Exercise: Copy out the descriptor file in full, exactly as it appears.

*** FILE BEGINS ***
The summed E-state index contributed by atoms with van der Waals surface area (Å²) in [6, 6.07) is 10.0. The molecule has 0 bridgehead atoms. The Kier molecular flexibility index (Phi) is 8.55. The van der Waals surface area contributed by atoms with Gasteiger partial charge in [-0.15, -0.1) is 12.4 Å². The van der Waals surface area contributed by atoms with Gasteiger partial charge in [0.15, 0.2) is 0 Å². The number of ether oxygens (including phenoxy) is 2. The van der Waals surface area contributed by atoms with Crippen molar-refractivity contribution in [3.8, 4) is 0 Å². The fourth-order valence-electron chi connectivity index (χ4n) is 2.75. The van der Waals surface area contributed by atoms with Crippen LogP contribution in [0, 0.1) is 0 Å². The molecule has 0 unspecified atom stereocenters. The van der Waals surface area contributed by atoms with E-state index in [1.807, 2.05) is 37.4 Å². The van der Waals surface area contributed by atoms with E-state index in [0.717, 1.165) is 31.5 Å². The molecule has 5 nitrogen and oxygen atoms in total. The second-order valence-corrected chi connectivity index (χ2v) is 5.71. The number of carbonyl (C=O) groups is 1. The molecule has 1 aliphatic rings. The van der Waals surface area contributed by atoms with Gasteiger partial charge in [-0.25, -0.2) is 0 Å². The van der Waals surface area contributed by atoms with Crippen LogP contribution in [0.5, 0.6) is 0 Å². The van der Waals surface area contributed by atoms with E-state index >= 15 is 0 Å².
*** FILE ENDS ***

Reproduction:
The summed E-state index contributed by atoms with van der Waals surface area (Å²) in [6, 6.07) is 10.0. The molecule has 0 bridgehead atoms. The Kier molecular flexibility index (Phi) is 8.55. The van der Waals surface area contributed by atoms with Gasteiger partial charge in [-0.15, -0.1) is 12.4 Å². The van der Waals surface area contributed by atoms with Gasteiger partial charge in [0.15, 0.2) is 0 Å². The number of ether oxygens (including phenoxy) is 2. The van der Waals surface area contributed by atoms with Crippen molar-refractivity contribution in [3.8, 4) is 0 Å². The fourth-order valence-electron chi connectivity index (χ4n) is 2.75. The van der Waals surface area contributed by atoms with Crippen LogP contribution in [0, 0.1) is 0 Å². The molecule has 0 unspecified atom stereocenters. The van der Waals surface area contributed by atoms with E-state index in [1.807, 2.05) is 37.4 Å². The van der Waals surface area contributed by atoms with E-state index in [0.717, 1.165) is 31.5 Å². The molecule has 5 nitrogen and oxygen atoms in total. The second-order valence-corrected chi connectivity index (χ2v) is 5.71. The number of carbonyl (C=O) groups is 1. The molecule has 1 aliphatic rings. The van der Waals surface area contributed by atoms with Gasteiger partial charge in [-0.25, -0.2) is 0 Å². The van der Waals surface area contributed by atoms with Crippen LogP contribution in [0.5, 0.6) is 0 Å². The van der Waals surface area contributed by atoms with E-state index >= 15 is 0 Å².